• Conchita Sarnoff: Epstein Faces Sex Traffic Probe
Billionaire Pedophile Goes Free
According to police who executed a search warrant, the house was decorated with large, framed photos of nude young girls, and similar images were found stashed in an armoire and on the computers seized at the house (although police found only bare cables where other computers had been). Some bathrooms were stocked with soap in the shape of sex organs, and various sex toys, such as a “twin torpedo” vibrator and creams and lubricants available at erotic specialty shops, were stowed near the massage tables set up in several rooms upstairs.

Epstein also enlisted his staff in the predatory activity, and four—Sarah Kellen, Adriana Ross, Lesley Groff, and Marcinkova—figured in the FBI investigation. The Non Prosecution Agreement stipulated that they would not be charged. According to police reports and sworn statements in the civil suits, all four women, among their other duties, worked to ensure that an appointment book for twice- or thrice-daily “massages” was stocked with fresh recruits. Ghislaine Maxwell, daughter of the late Czechoslovakian-born press baron Robert Maxwell, who was for many years Epstein’s live-in partner, also recruited young girls.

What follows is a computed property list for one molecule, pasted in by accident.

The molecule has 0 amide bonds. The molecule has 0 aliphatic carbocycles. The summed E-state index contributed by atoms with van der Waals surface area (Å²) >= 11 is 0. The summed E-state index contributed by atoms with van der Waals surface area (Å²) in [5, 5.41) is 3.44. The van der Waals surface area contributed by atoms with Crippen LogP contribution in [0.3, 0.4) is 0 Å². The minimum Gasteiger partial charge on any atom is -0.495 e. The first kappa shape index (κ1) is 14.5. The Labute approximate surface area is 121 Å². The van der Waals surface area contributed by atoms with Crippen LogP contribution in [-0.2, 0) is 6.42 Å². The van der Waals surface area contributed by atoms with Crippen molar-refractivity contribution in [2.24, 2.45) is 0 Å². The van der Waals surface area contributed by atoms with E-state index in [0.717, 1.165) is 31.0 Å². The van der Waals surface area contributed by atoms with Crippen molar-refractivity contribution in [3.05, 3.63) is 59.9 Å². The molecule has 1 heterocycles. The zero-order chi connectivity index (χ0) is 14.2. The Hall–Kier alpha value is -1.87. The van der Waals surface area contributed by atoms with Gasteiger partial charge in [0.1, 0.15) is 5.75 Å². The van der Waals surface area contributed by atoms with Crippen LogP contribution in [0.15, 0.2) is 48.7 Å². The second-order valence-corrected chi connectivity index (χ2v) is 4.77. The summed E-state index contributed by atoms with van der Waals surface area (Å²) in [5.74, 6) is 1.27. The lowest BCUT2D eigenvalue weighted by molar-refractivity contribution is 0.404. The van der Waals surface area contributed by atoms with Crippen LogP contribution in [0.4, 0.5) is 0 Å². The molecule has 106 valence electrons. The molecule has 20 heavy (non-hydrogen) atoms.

Since his 13-month sentence for soliciting prostitution with a minor, Epstein has settled more than a dozen lawsuits brought by underage girls. Seven victims reached a last-minute deal last week, days before a scheduled trial; each received well over $1 million—an amount that will hardly dent Epstein’s $2 billion net worth.

The victims told police they waited in the kitchen to be called upstairs for a massage, and the house chef often gave them a bite to eat. House manager Alfredo Rodriguez said in his sworn statement that a maid named Lupita, who was a devout Catholic, wept when she complained to him about cleaning up after the massage sessions, picking up soiled towels and putting away the sex toys. And she was upset that a photo of Epstein with the pope hung next to one of him with a young girl.

Ironically, Rodriguez, who ran the house on El Brillo Way in 2004 and 2005, ended up being sentenced to more jail time than his boss as a result of the complex investigation into Epstein’s activities. He was fired, he says, for inadvertently drawing police attention to one of the girls when she arrived at the house unannounced to collect money. He saw an unfamiliar “beater” in the driveway one evening and called 911. When he left Epstein’s employ, Rodriguez took away some notes and emails about massage appointments as “protection” against his own prosecution, and failed to produce them during the Palm Beach Police Department’s initial investigation.